Online games are of particular interest in game data mining because their underlying business model is highly dependent on understanding player behavior, and currently one of the major forces driving the use of and innovation in data mining in game development. In this post, we take a brief look at the historical background behind the current situation and discuss a few business perspectives.
The current push for data mining player behavior in the industry has to a certain extent been driven by the rise of the social online game – or Free-to-Play (F2P) – genre, as well as the widespread popularity of the Massively Multiplayer Online Game (MMOG) genre. MMOGs have an almost two decades long history, reaching back to games like Meridian 59 and EverQuest. They started getting serious attention in the regular press with the realization that these online, persistent worlds contained intricate economies (Castranova, 2001), and with Second Life (arguably a virtual world, not a game) and notably World of Warcraft, that they had become highly popular. With the evolution of Web 2.0 technologies, notably social networking platforms like Facebook, another type of game also increased in popularity: F2P, with early examples on Facebook including Mafia Wars.
MMOGs and F2P games were different from previous game forms in that they catered to very large groups of players who could interact in real time. MMOGs and many F2Ps are also persistent world games – they are always running – which facilitated the emergence of social communities in these games.
In the past few years metrics-driven development has almost become standard in online games development and –management. Acronyms and terms like ARPU, NOSQL and Big Data are becoming commonplace, and it is likely that most publishers and developers in the online games sphere are highly dependent on analytics and reports to keep their businesses running. While many Key Performance Indicators (KPIs) are common, the level of sophistication in the analytics software and processes vary across the industry. Competition, the cross-over of players between different sectors of the games industry, and the evolution in player communities over time, requires online games companies to field efficient data capture and storage, and the ability to generate KPIs and ad-hoc analysis and reporting.
A lot more could be said about the historic background for MMOGs and F2Ps, but the essence of the matter is that these games need data mining because they have to manage and monetize on a community of players. Generalizing, the essential requirement in the MMOG business model is to keep people engaged so they continue to pay subscription fees. The requirement for F2P games is to convince players to spend money on buying in-game resources.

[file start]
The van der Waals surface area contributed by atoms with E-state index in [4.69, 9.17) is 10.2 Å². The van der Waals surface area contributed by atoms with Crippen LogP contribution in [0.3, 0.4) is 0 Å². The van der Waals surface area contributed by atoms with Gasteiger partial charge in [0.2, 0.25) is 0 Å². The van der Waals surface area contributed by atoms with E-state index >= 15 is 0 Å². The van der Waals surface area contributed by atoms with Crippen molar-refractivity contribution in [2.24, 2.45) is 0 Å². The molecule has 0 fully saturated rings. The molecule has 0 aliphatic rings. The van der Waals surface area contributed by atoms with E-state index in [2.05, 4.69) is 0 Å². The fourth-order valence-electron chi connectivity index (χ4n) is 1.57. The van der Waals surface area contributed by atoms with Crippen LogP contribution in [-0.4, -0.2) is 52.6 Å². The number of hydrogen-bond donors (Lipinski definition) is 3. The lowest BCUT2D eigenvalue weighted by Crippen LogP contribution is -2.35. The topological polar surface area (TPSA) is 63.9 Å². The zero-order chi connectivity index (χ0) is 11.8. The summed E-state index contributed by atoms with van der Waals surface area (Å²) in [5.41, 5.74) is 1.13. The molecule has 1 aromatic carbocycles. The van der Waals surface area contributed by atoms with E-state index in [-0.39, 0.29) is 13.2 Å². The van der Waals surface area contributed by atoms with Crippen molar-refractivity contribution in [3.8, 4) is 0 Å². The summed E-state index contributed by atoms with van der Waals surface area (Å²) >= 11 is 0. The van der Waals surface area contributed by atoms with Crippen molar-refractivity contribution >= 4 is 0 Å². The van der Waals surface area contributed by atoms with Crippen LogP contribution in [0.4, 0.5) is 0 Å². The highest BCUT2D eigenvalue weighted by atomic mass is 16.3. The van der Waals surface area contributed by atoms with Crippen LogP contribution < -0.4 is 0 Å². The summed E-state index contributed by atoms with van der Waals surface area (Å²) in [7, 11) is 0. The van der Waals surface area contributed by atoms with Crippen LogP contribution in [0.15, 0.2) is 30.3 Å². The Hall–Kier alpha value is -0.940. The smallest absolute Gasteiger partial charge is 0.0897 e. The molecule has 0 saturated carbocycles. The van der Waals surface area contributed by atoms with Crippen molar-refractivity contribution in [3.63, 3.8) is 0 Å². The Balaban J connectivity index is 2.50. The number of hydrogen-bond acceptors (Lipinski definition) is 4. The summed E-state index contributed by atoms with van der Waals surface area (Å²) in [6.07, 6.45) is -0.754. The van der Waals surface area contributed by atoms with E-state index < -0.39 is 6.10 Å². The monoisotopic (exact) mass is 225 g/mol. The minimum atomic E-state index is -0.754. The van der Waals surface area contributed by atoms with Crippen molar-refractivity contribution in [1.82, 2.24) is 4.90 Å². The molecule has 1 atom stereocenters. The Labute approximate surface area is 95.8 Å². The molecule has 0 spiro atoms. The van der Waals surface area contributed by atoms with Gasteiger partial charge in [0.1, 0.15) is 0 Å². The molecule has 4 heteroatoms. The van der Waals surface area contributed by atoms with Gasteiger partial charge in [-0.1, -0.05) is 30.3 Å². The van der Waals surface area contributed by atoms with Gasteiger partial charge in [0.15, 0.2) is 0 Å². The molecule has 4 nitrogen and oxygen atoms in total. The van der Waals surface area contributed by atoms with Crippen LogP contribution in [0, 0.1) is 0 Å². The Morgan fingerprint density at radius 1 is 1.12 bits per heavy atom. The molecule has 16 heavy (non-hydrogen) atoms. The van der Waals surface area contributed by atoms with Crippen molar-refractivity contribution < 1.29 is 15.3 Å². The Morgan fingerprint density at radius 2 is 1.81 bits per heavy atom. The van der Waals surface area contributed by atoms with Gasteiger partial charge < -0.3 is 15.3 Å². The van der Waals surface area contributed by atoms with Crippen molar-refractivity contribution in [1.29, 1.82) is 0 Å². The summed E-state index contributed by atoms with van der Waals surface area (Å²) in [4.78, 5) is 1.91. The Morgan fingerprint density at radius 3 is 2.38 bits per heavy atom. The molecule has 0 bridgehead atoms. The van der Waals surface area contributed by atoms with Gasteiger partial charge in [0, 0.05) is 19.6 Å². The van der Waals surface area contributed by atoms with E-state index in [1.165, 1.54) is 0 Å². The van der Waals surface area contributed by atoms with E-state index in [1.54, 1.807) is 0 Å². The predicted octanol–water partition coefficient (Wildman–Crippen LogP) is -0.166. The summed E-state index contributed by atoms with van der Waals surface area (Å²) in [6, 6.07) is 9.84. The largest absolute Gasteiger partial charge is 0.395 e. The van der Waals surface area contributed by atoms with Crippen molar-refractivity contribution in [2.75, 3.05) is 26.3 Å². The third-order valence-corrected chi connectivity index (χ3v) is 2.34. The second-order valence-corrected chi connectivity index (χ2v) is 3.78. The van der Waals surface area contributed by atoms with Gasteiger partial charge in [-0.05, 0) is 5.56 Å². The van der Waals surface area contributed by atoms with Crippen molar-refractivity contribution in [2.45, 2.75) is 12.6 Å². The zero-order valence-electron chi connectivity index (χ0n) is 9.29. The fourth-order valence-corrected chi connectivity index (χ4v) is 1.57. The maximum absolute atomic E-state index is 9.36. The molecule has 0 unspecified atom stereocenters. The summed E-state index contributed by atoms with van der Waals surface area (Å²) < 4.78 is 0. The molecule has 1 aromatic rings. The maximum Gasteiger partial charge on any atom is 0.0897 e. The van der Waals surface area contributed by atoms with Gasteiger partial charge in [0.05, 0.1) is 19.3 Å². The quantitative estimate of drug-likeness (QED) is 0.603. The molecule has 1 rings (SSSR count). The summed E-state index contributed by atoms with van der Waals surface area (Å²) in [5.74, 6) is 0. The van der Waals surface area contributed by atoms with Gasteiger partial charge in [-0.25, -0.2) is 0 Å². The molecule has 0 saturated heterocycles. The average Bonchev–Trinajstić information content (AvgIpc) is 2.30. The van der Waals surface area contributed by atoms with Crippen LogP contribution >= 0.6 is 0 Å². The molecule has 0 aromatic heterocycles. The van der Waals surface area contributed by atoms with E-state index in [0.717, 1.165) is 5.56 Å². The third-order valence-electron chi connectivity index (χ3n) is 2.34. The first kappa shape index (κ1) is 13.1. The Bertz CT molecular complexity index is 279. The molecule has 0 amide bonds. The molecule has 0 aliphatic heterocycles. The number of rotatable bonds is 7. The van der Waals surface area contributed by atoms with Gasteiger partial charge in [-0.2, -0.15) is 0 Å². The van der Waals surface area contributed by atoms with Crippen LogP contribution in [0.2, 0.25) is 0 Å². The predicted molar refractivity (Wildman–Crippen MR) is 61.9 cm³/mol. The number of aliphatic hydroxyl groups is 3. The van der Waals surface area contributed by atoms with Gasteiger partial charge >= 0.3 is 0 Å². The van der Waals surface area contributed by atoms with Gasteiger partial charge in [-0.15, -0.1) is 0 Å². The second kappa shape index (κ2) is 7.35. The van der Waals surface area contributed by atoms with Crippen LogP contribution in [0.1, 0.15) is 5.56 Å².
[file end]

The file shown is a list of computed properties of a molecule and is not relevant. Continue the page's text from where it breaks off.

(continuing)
There are a number of ways to handle this kind of challenge, but fundamentally relate to Business Intelligence management. There are a number of similarities between managing and monetizing on player communities and the management of websites, online forums and web-based communities in general. These, similar to online games, have customers coming and going, interacting with the site and/or people via the site, for shorter or longer periods of time.
Web analytics is the field of research and practice dealing with quantitative analysis of user behavior on the Net, and back when MMOG and F2P models were gaining momentum, there was a lot of knowledge available that could be adapted for use in these – and other – types of games, for example with regards to online advertising and customer retention, and the use of techniques like funnel analysis and cohort analysis to understand the cost of acquisition, retention factors, revenue generation, social factors, etc.
The metrics-driven business practice in online games gained strong traction with the rapid growth of game companies like Zynga, BigFish and Wooga, who had adopted a metrics-driven development practice and became highly successful in short period of time, and the growth of the social application market in general (e.g. Facebook, InstaGram, LinkedIn, Google+, Twitter, Picasa …).
Today, business intelligence has emerged as a key aspect of operating a successful online games company.
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